Anger, when we see injustice, is good. Anger is what we need. Thank you Asylum for reminding me of that.

Asylum by Moriz Scheyer went on sale September 27, 2016.

I received a copy free from Netgalley in exchange for an honest review. ( )
  reluctantm | Jan 17, 2017 |
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Amazon.com Product Description (ISBN 0316272884, Hardcover)

A recently discovered account of an Austrian Jewish writer's flight, persecution, and clandestine life in wartime France.

As arts editor for one of Vienna's principal newspapers, Moriz Scheyer knew many of the city's foremost artists, and was an important literary journalist. With the advent of the Nazis he was forced from both job and home. In 1943, in hiding in France, Scheyer began drafting what was to become this book. Tracing events from the Anschluss in Vienna, through life in Paris and unoccupied France, including a period in a French concentration camp, contact with the Resistance, and clandestine life in a convent caring for mentally disabled women, he gives an extraordinarily vivid account of the events and experience of persecution.

After Scheyer's death in 1949, his stepson, disliking the book's anti-German rhetoric, destroyed the manuscript. Or thought he did. Recently, a carbon copy was found in the family's attic by P.N. Singer, Scheyer's step-grandson, who has translated and provided an epilogue.

(retrieved from Amazon Sat, 25 Jun 2016 13:56:17 -0400)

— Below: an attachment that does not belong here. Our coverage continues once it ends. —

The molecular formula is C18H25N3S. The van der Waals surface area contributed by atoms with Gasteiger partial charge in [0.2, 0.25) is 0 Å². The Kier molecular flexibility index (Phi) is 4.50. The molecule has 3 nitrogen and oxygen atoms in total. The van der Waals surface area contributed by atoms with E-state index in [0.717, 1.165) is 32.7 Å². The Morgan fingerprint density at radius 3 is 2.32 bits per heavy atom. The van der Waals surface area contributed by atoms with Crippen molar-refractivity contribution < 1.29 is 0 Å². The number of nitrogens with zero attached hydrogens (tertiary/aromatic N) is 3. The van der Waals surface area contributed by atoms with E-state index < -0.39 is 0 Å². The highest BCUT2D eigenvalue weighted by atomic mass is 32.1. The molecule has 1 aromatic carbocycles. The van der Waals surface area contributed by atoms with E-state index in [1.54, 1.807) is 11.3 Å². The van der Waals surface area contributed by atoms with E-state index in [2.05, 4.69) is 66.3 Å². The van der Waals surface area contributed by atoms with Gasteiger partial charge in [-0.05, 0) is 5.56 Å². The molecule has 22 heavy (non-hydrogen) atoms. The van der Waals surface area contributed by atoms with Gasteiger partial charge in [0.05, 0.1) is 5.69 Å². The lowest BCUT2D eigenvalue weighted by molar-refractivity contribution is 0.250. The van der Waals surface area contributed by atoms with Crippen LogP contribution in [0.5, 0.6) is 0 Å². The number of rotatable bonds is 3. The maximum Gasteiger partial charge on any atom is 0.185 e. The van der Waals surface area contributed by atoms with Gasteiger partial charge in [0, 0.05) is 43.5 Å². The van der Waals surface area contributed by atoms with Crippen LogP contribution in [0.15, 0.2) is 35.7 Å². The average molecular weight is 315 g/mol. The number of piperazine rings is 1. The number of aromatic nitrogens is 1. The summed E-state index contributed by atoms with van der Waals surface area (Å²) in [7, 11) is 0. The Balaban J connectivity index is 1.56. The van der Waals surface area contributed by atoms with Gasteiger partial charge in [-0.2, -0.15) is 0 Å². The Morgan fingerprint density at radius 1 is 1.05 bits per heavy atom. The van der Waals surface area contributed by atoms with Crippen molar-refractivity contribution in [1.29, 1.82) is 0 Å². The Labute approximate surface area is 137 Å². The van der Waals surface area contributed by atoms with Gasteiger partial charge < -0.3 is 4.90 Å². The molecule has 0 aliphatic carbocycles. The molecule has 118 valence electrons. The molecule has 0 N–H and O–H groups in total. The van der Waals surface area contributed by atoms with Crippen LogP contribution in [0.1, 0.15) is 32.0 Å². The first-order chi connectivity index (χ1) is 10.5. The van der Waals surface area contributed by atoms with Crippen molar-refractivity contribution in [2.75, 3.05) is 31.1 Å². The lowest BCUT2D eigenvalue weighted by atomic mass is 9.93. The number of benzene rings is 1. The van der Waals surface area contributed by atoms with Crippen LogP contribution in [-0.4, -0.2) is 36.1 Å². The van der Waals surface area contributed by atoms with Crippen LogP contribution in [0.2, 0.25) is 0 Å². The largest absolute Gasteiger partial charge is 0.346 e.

"A recently discovered account reveals an Austrian Jewish writer's flight, persecution and clandestine life in wartime France,"--NoveList. "'It may be that the way in which the words, the sentences, the pages have been put together is the result of a certain intellectual effort. But their content, their essence, has a quite different source. And that source is a profound emotional anguish. An anguish in which the wretched sufferer is able only to keep repeating the same stammering question: How could it all have happened?' As arts editor for one of Vienna's principal newspapers before the German invasion in 1938, Moriz Scheyer knew many of the city's great artists, from Stefan Zweig and Arthur Schnitzler to Bruno Walter, and was an important literary journalist in his own right. But when the vicious, brutal hands of Nazism grabbed hold of Austria, Scheyer was forced from his position and his home. In 1943, while in hiding at a convent in the Dordogne region of France, Scheyer began drafting what would become this book--his memoir. Tracing events from the Anschluss in Austria through life in Paris, both prewar and under German occupation, the Exodus from Paris, his experiences of a French concentration camp, an escape attempt and contact with the Resistance, and a final, dramatic rescue and clandestine life in the convent, Asylum is tense, raw, and riveting in its immediate perspective and the minute details of those terrifying, endless days. After Scheyer's death in 1949, his stepson--who disliked the book and its emotive anti-German rhetoric--destroyed the manuscript. Or thought he did. Recently a carbon copy was discovered in the family's attic by P. N. Singer, the author's step-grandson, who has translated the work and provided an epilogue."--Dust jacket.… (more)